Developers Push Back Against Burdensome Infrastructure Costs

Every new development project whether residential, office or commercial, places added demand for infrastructure and other public facilities such as roads, parks, schools and public transportation.

For much of the 20th century, the burden of paying for the additional infrastructure fell on the public sector, funded by state and local tax collections. Today’s development environment is different as governments routinely shift the burden of new infrastructure costs to the private sector.

A series of cases out of Maryland shows just how far some public entities will go to transfer costs to private developers.

In 2001, the Somerset County Sanitary District began to encounter problems with its sewer system, including frequent backup and overflow of raw sewage.

An engineering firm found that the District needed to construct a new bypass sewer main to help alleviate the overloading of the old sewer system, as well as provide additional capacity for new development. In 2004, the District decided to build the new bypass main at a cost of $3.2 million.

Around the same time, a handful of developers requested water/sewer allocations to ensure adequate capacity for new development.

One of these developers estimated that his build would generate 9,400 gallons of sewage a day, or 0.27 percent of the 3.5 million gallon capacity of the new bypass.

Rather than asking the private developers to pay for the part of the bypass that they would utilize, the District pushed the entire $3.2 million cost onto the small group of property owners by imposing a $30.20/front foot benefit charge.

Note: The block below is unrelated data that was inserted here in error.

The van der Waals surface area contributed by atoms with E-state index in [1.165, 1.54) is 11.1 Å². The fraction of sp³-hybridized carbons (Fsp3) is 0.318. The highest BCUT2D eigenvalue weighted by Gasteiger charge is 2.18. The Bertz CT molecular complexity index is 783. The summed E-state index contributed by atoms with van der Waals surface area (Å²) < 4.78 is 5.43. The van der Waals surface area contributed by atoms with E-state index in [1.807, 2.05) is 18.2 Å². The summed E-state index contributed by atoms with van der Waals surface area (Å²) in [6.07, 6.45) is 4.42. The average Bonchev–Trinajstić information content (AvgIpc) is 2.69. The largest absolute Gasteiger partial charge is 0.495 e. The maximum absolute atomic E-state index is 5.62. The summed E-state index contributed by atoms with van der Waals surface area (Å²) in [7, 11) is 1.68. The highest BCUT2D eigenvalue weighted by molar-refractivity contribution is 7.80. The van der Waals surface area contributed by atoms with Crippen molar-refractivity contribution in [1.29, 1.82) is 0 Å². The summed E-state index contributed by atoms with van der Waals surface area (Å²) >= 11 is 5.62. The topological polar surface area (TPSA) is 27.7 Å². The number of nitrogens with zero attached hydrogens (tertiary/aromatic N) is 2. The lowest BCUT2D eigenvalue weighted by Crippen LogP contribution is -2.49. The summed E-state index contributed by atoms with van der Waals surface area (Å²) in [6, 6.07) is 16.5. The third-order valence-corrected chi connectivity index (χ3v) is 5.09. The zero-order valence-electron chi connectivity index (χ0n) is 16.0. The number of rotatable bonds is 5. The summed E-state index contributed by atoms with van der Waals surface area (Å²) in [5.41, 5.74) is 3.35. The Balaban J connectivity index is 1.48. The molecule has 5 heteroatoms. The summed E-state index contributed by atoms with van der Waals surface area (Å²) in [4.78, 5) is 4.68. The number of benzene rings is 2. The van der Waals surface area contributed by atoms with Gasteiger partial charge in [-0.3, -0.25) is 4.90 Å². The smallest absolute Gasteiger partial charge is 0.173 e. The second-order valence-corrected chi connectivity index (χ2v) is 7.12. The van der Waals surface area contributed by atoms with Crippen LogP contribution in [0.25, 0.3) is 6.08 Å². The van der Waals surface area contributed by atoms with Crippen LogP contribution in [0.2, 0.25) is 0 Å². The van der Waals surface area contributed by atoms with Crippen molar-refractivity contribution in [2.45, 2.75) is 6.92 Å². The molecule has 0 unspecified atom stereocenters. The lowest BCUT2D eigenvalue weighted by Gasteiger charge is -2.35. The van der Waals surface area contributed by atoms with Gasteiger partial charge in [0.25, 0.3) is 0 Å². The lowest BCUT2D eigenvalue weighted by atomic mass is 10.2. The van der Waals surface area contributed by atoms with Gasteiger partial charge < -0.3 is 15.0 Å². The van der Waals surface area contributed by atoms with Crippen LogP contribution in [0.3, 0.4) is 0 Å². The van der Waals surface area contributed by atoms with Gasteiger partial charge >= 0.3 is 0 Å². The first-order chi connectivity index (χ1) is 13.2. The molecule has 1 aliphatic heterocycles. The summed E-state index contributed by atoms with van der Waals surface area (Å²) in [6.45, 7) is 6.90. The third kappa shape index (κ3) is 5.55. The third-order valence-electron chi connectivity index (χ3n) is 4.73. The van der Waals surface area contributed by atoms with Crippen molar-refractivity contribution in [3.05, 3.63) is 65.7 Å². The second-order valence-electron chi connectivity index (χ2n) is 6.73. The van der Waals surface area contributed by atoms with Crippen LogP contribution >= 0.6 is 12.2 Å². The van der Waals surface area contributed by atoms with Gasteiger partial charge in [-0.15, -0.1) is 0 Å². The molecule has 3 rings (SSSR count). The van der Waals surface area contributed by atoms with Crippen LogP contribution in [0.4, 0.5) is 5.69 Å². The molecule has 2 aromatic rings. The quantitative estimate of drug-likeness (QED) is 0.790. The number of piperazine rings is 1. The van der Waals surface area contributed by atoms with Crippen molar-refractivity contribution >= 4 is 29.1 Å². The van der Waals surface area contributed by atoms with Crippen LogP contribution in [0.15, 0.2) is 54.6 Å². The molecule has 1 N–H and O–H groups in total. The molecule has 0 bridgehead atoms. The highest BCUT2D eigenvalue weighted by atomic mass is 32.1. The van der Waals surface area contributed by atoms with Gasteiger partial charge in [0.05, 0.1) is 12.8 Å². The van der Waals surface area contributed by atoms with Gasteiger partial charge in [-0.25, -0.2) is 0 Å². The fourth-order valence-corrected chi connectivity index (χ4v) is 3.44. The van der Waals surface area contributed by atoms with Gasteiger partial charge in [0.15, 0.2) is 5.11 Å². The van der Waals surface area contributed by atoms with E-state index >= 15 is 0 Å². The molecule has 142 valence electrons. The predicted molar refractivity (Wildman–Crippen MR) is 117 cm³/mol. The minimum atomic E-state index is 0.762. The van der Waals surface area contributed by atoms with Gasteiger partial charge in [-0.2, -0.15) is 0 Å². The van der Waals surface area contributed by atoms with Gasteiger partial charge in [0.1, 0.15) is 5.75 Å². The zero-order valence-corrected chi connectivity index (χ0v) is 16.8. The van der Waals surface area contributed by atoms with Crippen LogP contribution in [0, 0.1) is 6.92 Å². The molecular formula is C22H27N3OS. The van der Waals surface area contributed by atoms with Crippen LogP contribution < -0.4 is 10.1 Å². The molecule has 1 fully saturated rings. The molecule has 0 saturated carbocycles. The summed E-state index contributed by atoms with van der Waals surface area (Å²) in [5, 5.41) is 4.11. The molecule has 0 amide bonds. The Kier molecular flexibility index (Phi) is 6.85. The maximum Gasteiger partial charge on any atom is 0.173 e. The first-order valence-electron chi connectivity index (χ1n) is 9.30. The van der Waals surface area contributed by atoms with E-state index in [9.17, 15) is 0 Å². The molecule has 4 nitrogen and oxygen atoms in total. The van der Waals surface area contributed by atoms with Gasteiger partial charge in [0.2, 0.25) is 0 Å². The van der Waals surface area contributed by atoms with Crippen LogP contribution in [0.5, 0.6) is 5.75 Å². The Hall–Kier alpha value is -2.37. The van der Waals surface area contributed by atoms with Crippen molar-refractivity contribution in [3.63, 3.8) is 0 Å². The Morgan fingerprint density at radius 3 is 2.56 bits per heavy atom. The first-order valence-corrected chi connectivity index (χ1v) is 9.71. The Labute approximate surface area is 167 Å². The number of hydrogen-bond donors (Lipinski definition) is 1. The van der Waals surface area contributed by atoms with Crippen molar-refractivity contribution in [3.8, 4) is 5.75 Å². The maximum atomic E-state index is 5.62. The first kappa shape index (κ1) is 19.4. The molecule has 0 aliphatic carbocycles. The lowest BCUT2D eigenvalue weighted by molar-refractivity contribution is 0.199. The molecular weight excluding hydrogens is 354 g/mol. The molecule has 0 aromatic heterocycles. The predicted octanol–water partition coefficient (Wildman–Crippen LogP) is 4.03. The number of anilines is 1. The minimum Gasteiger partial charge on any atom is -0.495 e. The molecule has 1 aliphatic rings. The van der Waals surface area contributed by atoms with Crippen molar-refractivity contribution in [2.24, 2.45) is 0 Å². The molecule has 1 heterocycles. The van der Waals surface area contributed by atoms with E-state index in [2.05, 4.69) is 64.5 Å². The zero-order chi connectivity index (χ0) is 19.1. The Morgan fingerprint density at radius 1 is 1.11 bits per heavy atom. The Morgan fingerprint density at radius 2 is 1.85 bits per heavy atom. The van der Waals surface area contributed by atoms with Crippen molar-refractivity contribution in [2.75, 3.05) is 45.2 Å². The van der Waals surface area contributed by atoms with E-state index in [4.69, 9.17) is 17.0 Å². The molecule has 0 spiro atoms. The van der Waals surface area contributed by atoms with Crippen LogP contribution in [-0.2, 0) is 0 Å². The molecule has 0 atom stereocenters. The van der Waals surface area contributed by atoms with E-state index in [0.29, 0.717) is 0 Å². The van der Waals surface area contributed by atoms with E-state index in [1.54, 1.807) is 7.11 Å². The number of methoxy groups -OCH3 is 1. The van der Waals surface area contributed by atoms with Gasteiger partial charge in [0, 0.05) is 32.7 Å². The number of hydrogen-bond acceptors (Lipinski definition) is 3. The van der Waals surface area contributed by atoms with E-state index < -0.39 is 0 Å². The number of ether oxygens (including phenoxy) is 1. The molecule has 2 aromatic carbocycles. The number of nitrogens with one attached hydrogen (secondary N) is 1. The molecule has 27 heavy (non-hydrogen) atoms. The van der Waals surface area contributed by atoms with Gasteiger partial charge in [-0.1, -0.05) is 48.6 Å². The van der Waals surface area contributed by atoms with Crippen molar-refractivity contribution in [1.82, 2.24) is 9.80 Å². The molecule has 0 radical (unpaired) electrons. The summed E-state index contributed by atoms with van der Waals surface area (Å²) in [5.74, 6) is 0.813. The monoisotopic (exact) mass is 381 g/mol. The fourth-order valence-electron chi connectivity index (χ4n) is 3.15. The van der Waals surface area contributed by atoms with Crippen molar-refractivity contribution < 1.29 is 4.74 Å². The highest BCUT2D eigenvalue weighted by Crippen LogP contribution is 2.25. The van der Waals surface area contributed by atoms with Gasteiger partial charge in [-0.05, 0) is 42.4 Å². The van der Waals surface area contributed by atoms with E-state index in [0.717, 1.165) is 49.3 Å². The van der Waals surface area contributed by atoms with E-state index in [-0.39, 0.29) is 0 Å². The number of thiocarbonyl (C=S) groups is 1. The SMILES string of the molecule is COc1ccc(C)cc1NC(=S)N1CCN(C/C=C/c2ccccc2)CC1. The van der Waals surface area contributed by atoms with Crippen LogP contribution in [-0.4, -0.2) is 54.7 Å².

So while existing users of the sewer system were paying less than $2/front foot, some developers were stuck paying thousands of dollars per year to subsidize the entire cost of the bypass.

One developer, who requested an allocation in 2004 but ultimately abandoned his project, has been assessed amounts ranging from $18,000 to $20,709 per year between 2008-2015 on land that is currently unimproved.

NAHB advances the position that regardless of how the government shifts this burden, it must meet certain constitutional requirements.

From the constitutional perspective, this is referred to as Nollan/Dolan/Koontz analysis, coming from three important Supreme Court cases. These three cases provide the basic principle: There must be a nexus and rough proportionality between government demands and the impact of a development.

For example, the Constitution does not allow a locality to force the builder of a single lot to build a four-lane highway just because of the traffic impact of the single lot. It must be proportional.

A number of developers have brought lawsuits claiming that the District’s actions violate constitutional principles. However, the courts in this case have so far agreed with the District, ruling that Nollan/Dolan/Koontz analysis does not apply to front foot benefit charges.

This article is a blog post from NAHB Now.